CESNUR's reply to the accusation launched by Dr Di Marzio was anything but polite (as one can see from the title, The Rubbish that Ends up on Paper); however, it had little to say in terms of content.

Now let us see how Amitrani tells the story today, writing to Father Minuti:

"I am speaking of the APA case and the famous Memo, now known to everybody. At the time, we rushed forward to the charge, against what we thought to be a serious case of disinformation, or worse. You know how hard it was for us to discover the history of the events, and what risks we ran personally. At the time, your Secretary, safely hidden in the background, was full of joy because of the damage which was being inflicted on the 'adversary', not because truth had been restored."

I think this statement needs a more detailed analysis. The APA case came up just as I - entirely on my own - was beginning to take an interest in CESNUR. So I contacted the parties involved. The Amitrani's were certainly "rushing forward to the charge". But prof. Ferrari, was not only "safely hidden in the background"; he actually seemed not to be very interested in the whole matter. I know nothing of any previous disagreement between prof. Ferrari and Dr Introvigne, but it certainly seems to me that the initiative of discussing CESNUR's claims came from Dr Di Marzio and not from prof. Ferrari.

Amitrani goes on to say:

"You know we had no intention of provoking all the trouble that came from that event, and if CESNUR had not replied with 'The Rubbish that Ends up on Paper', things would probably have gone quite differently. However, they did reply, and Raffaella and I found ourselves in the midst of crossfire. We were aware of what we were doing of course, but had no idea at all of the background, which we fully understand only today."

Dr Di Marzio's husband is speaking as if the "APA Lie" had been an isolated episode. Once the truth about this single event had been made clear, "things would probably have gone quite differently." The Amitrani's seem to forget that the APA trick was part of a much larger class of CESNUR legerdemain; we need only mention the following:

  • the rather cavalier manner in which Introvigne for a long time used to introduce himself as a university professor and sociologist so he could present his opinions as "the consensus of the academic world";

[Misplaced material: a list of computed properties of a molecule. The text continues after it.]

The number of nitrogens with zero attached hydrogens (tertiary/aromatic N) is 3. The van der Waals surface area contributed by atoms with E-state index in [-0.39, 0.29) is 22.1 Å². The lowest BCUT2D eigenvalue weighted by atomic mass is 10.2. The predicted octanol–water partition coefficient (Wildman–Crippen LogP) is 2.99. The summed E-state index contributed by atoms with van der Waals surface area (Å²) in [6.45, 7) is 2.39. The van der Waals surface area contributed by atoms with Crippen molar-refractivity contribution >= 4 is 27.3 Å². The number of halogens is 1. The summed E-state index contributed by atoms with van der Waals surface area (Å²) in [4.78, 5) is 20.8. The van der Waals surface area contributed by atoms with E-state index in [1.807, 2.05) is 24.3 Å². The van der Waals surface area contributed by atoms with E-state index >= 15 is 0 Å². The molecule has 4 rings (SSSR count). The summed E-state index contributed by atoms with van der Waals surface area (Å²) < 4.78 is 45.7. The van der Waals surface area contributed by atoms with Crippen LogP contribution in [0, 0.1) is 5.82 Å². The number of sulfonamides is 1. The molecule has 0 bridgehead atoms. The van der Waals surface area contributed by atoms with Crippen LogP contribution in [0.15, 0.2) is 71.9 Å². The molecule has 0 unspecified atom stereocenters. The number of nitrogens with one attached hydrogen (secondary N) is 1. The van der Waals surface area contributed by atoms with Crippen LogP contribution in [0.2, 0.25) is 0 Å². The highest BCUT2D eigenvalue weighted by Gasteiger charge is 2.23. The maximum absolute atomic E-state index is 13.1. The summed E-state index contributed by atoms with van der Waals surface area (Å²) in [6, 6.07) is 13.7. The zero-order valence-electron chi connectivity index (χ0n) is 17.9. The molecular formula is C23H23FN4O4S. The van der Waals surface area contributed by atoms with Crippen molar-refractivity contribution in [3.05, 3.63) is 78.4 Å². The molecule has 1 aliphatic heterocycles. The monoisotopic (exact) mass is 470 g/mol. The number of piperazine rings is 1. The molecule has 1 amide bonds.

• the accusations against CESNUR's critics, alleged to be secret agents of the French government, or, alternately, of the Belgian parliament;

  • the call on US law enforcement personnel to investigate cult critics;

  • a bizarre study, followed by an article, carried out to prove that anyone disagreeing with Dr Introvigne is an "extreme terrorist" whom the authorities should take steps against.

These elements seem to be missing from Alberto Amitrani's account, where CESNUR's only failure - besides one lie - seems to have been its sarcastic reply to Dr Di Marzio.

Now, what is the background to the CESNUR case which Amitrani claims to have found out about only recently? Could it be the by now famous "1.600 links" between CESNUR and Alleanza Cattolica, and hence to the "counter-revolutionary" school of self-styled "Prophet" Plinio Corrêa de Oliveira? Or Introvigne's membership of the Lodge of Thebes? His public appeal where he compared the dissemination of critical information about Scientology, or the attempts to levy taxes from this multinational corporation, with the "darkest ages in recent European history"?

No, none of that. The real background is this: prof. Ferrari was unhappy about Introvigne's attendance at the International Conference of GRIS in the summer of 1994:

"Of course, from that moment, we started wondering what Introvigne could ever have done to be seen that way by Giuseppe. Of course (we thought) he must have done something serious."

The whole CESNUR case seems to turn into a personality conflict between Introvigne and Ferrari, with Amitrani and Di Marzio as unwitting tools of the latter:

"During the following years, we had many opportunities (with generous help from your secretary) to learn the thousands of things which this person was supposed to have done and said, and how harmful his activities were for the Association, the Church and people. As good 'grissini' [a jocular way of describing members of GRIS], of course, we could only give credit to our secretary (we had no reason to do otherwise), and this way we too later shared in what became 'open warfare' on the Web, a full-scale battle. Today, one of the few things which I would not repeat of my past is this; besides, it was a worthless waste of energy, and gave no tangible results except that of helping us to get a better understanding of the sometimes obscure way your secretary behaves."

Now, since I know how dynamic Dr Di Marzio is and how unprepossessing is the character of prof. Ferrari, I doubt one can honestly maintain that the National Secretary of GRIS manipulated the Amitrani's.

In other words, as Amitrani tells the story, the reasons which led to the dispute between GRIS and CESNUR appear to have been quite accidental. But if this is true, then obviously Dr Di Marzio must believe that CESNUR and GRIS are two organizations which a freak event set on diverging tracks, but which have basically the same aims: